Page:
Thursday, March 10, 2011

No, Dog. No!

Based on Allison's blog about the Runaway Bunny over at Motherhood, WTF?, I was inspired to write a review of my least loved children's book. Since I am new to the world of blogging, unsure of what a meme is, or how to get on the Character Assassination Carousel, I am going to write this blog and give credit to those who gave me the idea.

Photo Courtesy of Amazon.
According to the Amazon review, Go, Dog. Go! - "Life lessons? Romance? Literary instruction? Go, Dog. Go! offers all this and more, wrapped up in one simply worded, warmly hued package. Using single-syllable words in rhythmic repetition, and introducing colors and prepositions, this Seuss-styled classic has been an early favorite of children since 1961. For those looking for deeper meaning in a beginning reader book, here you'll find nothing less than a microcosm of life. Green dogs, yellow dogs, big dogs, little dogs. Dogs who prefer cars, dogs who favor skis. All represent the diversity a child will find in the world. And the slow-to-bud romance between the cheerfully oblivious yellow dog and the mincing pink poodle explains more succinctly than most self-help books what goes on in many grown-up relationships. Nonetheless, Eastman takes the concept of "primary" to heart, with his simple silly phrases and solidly colored illustrations. Not only will this book inspire peals of laughter in kids, it will also help them make the magical connection between those mysterious black squiggles on the page, and the words they hear and speak."

You have got to be effing kidding me.

There are more words in this review than there are in the entire book.

I adore reading. I love sharing my desire for books with my child. I get excited every time we crack open a new book. I am so proud of the fact that my child asks to sleep with her books at night instead of a teddy bear or soft bunny, however, this particular "children's classic" is the bane of my existence. There is no story line, no plot, nothing driving you through the 72 pages of idiotic dribble.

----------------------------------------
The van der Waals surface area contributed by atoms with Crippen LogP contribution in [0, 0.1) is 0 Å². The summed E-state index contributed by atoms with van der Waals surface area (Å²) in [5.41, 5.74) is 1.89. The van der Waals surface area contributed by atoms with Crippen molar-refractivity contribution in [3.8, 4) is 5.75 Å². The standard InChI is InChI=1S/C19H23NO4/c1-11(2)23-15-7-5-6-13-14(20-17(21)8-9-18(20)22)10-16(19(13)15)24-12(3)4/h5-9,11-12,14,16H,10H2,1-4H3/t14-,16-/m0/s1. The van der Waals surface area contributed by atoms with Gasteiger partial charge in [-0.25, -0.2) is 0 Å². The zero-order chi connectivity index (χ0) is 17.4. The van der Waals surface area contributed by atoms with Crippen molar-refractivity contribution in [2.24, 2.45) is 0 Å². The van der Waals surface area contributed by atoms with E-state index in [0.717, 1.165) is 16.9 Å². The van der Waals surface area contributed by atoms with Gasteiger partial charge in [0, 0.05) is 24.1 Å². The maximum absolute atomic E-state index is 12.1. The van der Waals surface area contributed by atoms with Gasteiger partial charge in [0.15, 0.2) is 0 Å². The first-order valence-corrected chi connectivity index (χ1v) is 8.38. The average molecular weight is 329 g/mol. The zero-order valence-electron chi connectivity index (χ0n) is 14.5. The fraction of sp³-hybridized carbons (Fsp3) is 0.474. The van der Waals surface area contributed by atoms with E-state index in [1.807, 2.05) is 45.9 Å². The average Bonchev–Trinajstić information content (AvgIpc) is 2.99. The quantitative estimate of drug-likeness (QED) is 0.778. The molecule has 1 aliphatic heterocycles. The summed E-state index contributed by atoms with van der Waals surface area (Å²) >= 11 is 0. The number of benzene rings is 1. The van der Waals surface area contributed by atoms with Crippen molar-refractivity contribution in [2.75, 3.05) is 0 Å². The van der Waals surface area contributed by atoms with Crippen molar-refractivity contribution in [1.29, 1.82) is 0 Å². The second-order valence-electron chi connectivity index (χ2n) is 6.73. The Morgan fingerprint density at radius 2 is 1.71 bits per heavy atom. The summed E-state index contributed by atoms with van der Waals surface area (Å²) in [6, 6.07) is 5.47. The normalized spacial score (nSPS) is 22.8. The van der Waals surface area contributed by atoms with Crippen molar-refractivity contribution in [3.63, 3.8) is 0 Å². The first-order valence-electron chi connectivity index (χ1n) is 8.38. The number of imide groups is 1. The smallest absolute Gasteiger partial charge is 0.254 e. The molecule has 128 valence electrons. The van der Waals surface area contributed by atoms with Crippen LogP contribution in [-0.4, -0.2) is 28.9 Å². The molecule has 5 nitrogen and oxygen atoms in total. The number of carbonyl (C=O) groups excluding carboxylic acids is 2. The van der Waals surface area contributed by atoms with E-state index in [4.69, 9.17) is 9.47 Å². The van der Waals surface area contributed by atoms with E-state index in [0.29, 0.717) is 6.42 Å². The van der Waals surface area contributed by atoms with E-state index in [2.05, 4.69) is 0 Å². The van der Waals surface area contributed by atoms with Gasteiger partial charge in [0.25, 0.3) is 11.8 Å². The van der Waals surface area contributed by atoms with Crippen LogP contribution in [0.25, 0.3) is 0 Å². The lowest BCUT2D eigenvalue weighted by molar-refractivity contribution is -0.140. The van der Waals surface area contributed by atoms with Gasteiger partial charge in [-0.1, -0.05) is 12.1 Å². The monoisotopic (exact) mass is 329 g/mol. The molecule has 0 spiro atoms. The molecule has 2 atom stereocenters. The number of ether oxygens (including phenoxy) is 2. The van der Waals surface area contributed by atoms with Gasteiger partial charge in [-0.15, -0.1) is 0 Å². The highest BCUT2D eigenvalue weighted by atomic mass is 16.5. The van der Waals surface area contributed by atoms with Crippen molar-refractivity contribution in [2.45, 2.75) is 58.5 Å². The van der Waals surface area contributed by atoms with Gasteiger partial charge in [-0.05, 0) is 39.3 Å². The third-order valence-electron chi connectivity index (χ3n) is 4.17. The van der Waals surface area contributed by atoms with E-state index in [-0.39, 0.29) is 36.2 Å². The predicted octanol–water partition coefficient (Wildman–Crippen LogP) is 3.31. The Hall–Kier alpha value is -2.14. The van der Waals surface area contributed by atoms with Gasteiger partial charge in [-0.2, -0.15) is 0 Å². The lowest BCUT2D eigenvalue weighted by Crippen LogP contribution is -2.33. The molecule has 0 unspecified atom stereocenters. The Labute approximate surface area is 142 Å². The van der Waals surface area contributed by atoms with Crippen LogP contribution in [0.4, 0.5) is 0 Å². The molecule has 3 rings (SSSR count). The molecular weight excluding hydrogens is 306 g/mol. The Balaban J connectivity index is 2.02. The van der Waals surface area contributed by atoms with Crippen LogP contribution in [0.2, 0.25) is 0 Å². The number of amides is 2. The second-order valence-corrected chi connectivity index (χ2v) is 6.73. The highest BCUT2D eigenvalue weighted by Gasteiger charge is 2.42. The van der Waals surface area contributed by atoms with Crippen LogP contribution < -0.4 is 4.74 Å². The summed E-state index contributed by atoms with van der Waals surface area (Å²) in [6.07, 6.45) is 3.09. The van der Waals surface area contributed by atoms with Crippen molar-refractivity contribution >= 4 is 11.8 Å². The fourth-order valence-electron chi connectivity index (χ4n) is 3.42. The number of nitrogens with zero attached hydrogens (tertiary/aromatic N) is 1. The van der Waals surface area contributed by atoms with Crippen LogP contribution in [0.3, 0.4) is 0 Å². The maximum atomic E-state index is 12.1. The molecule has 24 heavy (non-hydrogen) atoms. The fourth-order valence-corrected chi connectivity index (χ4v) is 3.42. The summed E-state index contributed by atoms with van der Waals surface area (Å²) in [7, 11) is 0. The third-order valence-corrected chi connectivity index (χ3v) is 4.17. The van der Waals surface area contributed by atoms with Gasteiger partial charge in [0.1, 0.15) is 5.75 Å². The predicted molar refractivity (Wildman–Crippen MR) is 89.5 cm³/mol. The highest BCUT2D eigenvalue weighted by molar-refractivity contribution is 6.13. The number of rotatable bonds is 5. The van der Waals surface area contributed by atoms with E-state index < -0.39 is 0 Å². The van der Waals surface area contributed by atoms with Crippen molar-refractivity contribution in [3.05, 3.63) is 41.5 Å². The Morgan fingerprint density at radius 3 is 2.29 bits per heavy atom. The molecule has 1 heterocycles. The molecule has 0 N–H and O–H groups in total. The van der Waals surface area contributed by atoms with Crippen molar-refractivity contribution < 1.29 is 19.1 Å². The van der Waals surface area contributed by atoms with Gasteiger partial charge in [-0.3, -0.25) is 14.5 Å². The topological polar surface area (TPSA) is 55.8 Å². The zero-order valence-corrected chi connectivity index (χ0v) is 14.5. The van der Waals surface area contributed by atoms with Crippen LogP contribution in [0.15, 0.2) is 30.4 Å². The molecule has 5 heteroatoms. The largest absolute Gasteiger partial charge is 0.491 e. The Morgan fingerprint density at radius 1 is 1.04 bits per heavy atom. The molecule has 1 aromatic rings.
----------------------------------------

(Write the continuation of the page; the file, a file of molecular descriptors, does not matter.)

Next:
Apparently, these dogs live in a land devoid of people. They are on the streets driving cars, hanging from trees, floating in boats and life is a giant dog party. Obviously, there is no threat of a dog catcher, animal shelter or owner in their little doggie dream land (although everyone of them is wearing a collar) Some dress in human clothes, while others are just hanging out in their dogginess. Every 5 pages or so, a pink poodle wearing an ostentatious hat pops in to ask "Do you like my hat?".

This is the book that I hide. You would think in the disorganization of my home that once hidden, this book would stay hidden. Nope, every time that Z "finds" it, she curls her arms around it as though it was a lost National Treasure that she will never let go.

It is insanity. Dr. Seuss proved that one could write simple rhymes and prose while also connecting to the reader through a solid (yet simple) storyline. I am not sure how this book has lasted through 50 years of moronic dog chasing and yet it has.

I have begged Z to "Please, please let me read you anything, anything else. Please don't make me read this book again." and there I am reading, "Big dog. Little Dog. Black Dog. White Dog. Black & White Dogs". The pages are so bright that I feel as though my eyes might bleed as I turn each page. I am certain that I may develop corneal cancer from this "classic" eyesore.

As is often her routine, she falls asleep cuddling the bedtime story of the night, and, as guilty as I may feel prying this book from her tiny little fingers, I do so so that it can be hidden for another week or two.

I do it for my sanity. I do it for her future mental health (no good could possibly come from this book). I do it for the love of literature everywhere.

I do it because I am certain that Ms. Eastman was on heavy medication, facing what had to be a very expensive publishing deadline, while sipping martinis and giggling that people would actually pay money for this. I know that she didn't do it on purpose. Perhaps her kid did it as a joke. Perhaps she submitted it on the night before her institutionalization.

Whatever the reason, this particular joke with no punch line should be packed away to torture my daughter with someday. It should be in mint condition when her 3 year old discovers it. Maybe then I will get the joke.

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